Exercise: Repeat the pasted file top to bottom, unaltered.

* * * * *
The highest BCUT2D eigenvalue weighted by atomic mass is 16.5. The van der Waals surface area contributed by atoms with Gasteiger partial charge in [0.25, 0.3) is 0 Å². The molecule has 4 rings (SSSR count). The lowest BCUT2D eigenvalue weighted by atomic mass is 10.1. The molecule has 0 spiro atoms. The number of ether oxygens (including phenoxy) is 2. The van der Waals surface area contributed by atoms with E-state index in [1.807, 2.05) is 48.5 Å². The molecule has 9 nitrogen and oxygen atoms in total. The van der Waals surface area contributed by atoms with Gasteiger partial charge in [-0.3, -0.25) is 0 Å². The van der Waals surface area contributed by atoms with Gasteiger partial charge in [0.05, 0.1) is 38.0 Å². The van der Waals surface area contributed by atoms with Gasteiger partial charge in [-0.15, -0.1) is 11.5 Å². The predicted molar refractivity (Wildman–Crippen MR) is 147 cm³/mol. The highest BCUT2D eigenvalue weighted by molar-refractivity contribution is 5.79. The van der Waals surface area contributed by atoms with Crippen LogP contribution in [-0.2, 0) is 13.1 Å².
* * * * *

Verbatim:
The highest BCUT2D eigenvalue weighted by atomic mass is 16.5. The van der Waals surface area contributed by atoms with Gasteiger partial charge in [0.25, 0.3) is 0 Å². The molecule has 4 rings (SSSR count). The lowest BCUT2D eigenvalue weighted by atomic mass is 10.1. The molecule has 0 spiro atoms. The number of ether oxygens (including phenoxy) is 2. The van der Waals surface area contributed by atoms with E-state index in [1.807, 2.05) is 48.5 Å². The molecule has 9 nitrogen and oxygen atoms in total. The van der Waals surface area contributed by atoms with Gasteiger partial charge in [-0.3, -0.25) is 0 Å². The van der Waals surface area contributed by atoms with Gasteiger partial charge in [0.05, 0.1) is 38.0 Å². The van der Waals surface area contributed by atoms with Gasteiger partial charge in [-0.15, -0.1) is 11.5 Å². The predicted molar refractivity (Wildman–Crippen MR) is 147 cm³/mol. The highest BCUT2D eigenvalue weighted by molar-refractivity contribution is 5.79. The van der Waals surface area contributed by atoms with Crippen LogP contribution in [-0.2, 0) is 13.1 Å².